Sean McCormick is a personal coach, podcast host, and wellness entrepreneur. He offers 1-on-1 coaching, workshops, and keynote presentations to C-suite executives, senior directors, and principals across diverse industries. McCormick is the host of the Optimal Performance Podcast.

Where did you grow up and what was your childhood like? Did you have any particular experiences/stories that shaped your adult life?

I grew up in the burbs outside of Seattle. We played outside all day every day. In the rain and the gray days. I built up a tolerance for short, dreary days. I think it allowed me to get creative within my own imagination. My fun didn’t depend on the weather. I entertained myself in the mud and muck and dense woods of the Pacific Northwest. I recall getting lost in the woods a number of times with my cousins. We always found our way back (even if it was after dark). That composure in the uncertainty helped shape my mental and physical resilience into adulthood. Plus, the woods are magic. Literally.

What is something you wish you would’ve realized earlier in your life?

I wish I knew that I could create my own destiny later. As a kid, I was anchored to the idea of a predictable career and lots of money. I didn’t realize till my late 20s that I could create my own way – based on my will and creativity. We all need to be reminded of that. Each of us has the power to create something unique and special – and so it is.

What are bad recommendations you hear in your profession or area of expertise?

I’m not a fan of rigid frameworks. We are all unique, with differing traumas and talents. We learn in different ways too. We have to find what is right for each of us at this moment of our life. Taking an individualized approach to development is crucial. Personal development is personal. We just need to be shown the tools.

Tell me about one of the darker periods you’ve experienced in life. How you came out of it and what you learned from it?

When I founded my first brick and mortar business (a float tank center) I was met with massive resistance from the local health and building authority. I had sunk my life savings into a wellness business and the health department and building department halted the process to the point that we almost didn’t open. I was depressed. I was frustrated that they couldn’t understand the business we were creating. I was almost at a breaking point when I decided to switch from “ask for permission” to “beg for forgiveness.” I learned an important lesson that not everyone is going to understand your vision…and you should stick to your truth. It all worked out in the end.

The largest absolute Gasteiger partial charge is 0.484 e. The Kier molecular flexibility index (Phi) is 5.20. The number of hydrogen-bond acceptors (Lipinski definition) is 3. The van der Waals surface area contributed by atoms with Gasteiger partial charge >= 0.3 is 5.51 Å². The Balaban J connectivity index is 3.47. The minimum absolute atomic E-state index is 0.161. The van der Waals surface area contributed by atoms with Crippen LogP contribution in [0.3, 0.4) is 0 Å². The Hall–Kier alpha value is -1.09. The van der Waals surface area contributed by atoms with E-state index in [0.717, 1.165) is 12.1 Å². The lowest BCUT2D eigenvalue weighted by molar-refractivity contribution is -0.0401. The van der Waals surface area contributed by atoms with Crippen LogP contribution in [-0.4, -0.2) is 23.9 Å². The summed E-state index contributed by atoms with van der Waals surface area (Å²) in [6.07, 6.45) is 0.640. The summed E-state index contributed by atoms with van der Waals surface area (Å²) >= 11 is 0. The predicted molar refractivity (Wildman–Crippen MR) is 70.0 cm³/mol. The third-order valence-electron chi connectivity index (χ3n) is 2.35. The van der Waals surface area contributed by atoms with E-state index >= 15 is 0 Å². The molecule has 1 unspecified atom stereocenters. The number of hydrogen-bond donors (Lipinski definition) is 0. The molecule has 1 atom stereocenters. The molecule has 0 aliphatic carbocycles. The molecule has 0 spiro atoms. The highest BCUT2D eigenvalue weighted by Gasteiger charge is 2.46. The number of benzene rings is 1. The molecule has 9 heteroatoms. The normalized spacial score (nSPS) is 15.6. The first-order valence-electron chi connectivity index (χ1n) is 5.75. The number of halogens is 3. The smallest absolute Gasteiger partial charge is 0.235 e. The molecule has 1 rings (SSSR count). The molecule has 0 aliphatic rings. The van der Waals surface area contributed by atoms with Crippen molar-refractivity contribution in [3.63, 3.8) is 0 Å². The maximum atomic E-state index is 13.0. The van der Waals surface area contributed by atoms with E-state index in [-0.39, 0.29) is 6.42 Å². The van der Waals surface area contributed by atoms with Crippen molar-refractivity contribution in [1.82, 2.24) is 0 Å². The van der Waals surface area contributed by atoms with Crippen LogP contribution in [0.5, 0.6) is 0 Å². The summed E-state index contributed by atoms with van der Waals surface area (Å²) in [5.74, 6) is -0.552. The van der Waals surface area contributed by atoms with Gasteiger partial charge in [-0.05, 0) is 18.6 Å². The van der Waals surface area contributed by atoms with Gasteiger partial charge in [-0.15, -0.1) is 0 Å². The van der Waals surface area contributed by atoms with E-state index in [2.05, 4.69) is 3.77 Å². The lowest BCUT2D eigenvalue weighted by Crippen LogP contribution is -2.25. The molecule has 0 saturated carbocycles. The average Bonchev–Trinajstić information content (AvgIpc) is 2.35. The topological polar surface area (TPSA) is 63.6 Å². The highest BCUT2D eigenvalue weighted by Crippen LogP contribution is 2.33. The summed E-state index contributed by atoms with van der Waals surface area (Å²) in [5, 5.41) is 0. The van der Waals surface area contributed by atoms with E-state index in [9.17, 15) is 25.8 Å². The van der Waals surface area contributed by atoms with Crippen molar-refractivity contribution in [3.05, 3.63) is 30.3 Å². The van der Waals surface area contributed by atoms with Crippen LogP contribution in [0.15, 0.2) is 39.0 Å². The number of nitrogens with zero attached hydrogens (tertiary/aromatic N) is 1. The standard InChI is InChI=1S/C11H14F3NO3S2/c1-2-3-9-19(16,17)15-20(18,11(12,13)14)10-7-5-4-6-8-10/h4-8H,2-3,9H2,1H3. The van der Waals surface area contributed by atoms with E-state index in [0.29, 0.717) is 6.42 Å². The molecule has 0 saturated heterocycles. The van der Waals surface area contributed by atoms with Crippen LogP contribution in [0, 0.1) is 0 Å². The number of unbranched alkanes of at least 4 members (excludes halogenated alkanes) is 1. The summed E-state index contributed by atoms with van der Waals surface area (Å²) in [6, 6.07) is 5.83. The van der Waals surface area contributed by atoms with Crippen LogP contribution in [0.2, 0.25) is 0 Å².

What is one thing that you do that you feel has been the biggest contributor to your success so far?

The biggest contributor to my success is my work rate and willingness to make mistakes. I’m ok failing. Working really hard, trying new things – failing…and trying again has been a recipe for success. If you’re not failing, you’re not pushing yourself hard enough.

What is your morning routine?

My morning routine is up at 5. The very first thing I do is to focus on gratitude. I think of one thing I’m thankful for. IT’S POWERFUL and takes under a minute. Then I take the dog outside barefoot to ground into the vibrations of the earth. Then I get the coffee started, do my breathwork, and a short meditation and spiritual work. Before coffee, I do 20 oz of 1/2 fresh squeezed lemon and Celtic sea salt with reverse osmosis and re-mineralized water. Then I  take my ESS60 oil, Udo’s oil. Then breakfast for my kids (I fast till 2 every day) and I’m working by 8:30 from my home office.

What habit or behavior that you have pursued for a few years has most improved your life?

Meditation and breathwork are the most powerful personal practices bar none. Free, portable, and life affirming. If you take nothing else away from this start watching your breath 5 seconds in 5 seconds out and develop a meditation practice for at least 5 min a day.

What are your strategies for being productive and using your time most efficiently?

I use a system for myself and my clients called the 6-item to-do list. Each night at the end of the workday I make a list of the top 6 things to do the next day ranked in order of importance. When I start my workday I only work on number 1. I don’t move forward to number 2 till 1 is done. And so on. Then I re-rank that night. It’s a GAMECHANGER. Notice that some items will hang around at the 5 or 6 for a few days. Consider letting them go, or delegating. Also, you’ll find that when you stick to this – items 1 and 2 will make 3 through 6 much easier to complete.

What book(s) influenced your life most? Why?

The single book that has made the most impact in my life is The Master Key System by Charles F. Haanel. It’s one of the first manifestation guidebooks dating back to the 1930s. It’s a step-by-step how-to for creating yourself and the world around you. It involves practices that are mind-blowing. If you want to know how to use the power of your mind, I suggest you read it.

Do you have any quotes you live by or think of often?

“He is fit to attain immortality who is serene and not afflicted by the sensations, but is the same in pleasure and pain.”

Bhagavad Gita II.15

I love this quote because it recognizes the super-power of being un-messwithable. Being unaffected by sensations allows you to remain focused on your purpose.